Turkey’s relentless quest to secure the extradition of U.S.-based Islamic scholar Fethullah Gulen involves a tangled web of formal and informal efforts, something that frequently places Ankara in an awkward spot and legally uncharted territory.
Ekim Alptekin, a Turkish businessman with deep roots in the U.S. and a close associate of President Recep Tayyip Erdogan, has recently faced charges over obscuring the real nature of his business dealings with Trump’s former national security advisor Michael Flynn and for lying to federal authorities about his lobbying on behalf of the Turkish government.
Prosecutors’ charges against Alptekin in the indictment against Flynn was accepted by a court in Alexandria, Virginia, in December. The new development certainly portends a protracted headache for the Turkish businessman ahead. His involvement in a scheme to spirit Gulen from the U.S. through illegal methods did not escape the attention of the law enforcement and he now ended up in a legal indictment that would forever hover as a potential trap for the rest of his life.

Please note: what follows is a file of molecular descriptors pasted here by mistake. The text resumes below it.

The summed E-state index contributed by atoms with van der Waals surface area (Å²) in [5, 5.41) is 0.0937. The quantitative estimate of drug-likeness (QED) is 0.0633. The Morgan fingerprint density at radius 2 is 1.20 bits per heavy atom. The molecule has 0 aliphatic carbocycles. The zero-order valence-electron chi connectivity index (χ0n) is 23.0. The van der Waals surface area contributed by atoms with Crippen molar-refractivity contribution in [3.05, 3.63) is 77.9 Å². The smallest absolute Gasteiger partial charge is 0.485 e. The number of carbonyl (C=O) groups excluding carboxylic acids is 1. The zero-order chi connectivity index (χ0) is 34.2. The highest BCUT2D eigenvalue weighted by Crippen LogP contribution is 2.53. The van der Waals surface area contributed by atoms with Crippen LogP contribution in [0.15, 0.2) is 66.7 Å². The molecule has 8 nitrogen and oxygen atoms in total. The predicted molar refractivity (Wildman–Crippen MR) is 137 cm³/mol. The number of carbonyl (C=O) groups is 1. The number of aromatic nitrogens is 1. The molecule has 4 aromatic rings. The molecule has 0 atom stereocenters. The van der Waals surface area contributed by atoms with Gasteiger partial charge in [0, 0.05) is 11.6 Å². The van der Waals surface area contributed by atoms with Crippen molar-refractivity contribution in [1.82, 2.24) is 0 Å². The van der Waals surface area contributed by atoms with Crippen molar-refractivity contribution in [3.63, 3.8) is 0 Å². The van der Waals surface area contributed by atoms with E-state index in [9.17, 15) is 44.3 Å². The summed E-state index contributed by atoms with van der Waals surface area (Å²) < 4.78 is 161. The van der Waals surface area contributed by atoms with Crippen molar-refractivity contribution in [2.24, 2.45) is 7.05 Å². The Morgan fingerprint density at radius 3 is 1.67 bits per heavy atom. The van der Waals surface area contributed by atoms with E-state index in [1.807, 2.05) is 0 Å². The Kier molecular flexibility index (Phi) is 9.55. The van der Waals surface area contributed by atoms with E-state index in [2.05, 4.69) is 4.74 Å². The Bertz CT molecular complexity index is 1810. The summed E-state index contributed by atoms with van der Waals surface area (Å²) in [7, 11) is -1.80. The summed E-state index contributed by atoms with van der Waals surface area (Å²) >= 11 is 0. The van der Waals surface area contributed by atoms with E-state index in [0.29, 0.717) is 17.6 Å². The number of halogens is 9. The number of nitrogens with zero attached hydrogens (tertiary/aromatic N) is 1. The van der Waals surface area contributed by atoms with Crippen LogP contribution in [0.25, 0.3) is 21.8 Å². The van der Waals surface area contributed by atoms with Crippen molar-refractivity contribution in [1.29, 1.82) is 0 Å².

Bijan Kian who appeared at a federal court in Alexandria for the same case was accused of conspiring with Alptekin to illegally influence government officials and public opinion against cleric Gulen.
But what followed after, especially in Turkey, was a case study for the feat of media manipulation at the utmost level. To cloak the charges against Alptekin and its potential legal implications from the public view, the Turkish government deftly engineered a manipulative act of great proportions.
What the Turkish public was talking was not Alptekin’s legal peril but how, thanks to “the pressure” from Ankara, the U.S. law enforcement began to mass arrests of Gulen sympathizers in various cities across the U.S. This was the theme nurtured and aired on Turkish TVs relentlessly last month. Foreign Minister Mevlut Cavusoglu was the steward of that media campaign. He tweeted that F.B.I. agents arrested several Gulen people in New Jersey. The F.B.I., Cavusoglu added in a jubilant tone, took steps for arrests in 15 states across the U.S.
He did not display any need to disclose the source of his information. The social media was swept with a sense of frenzy…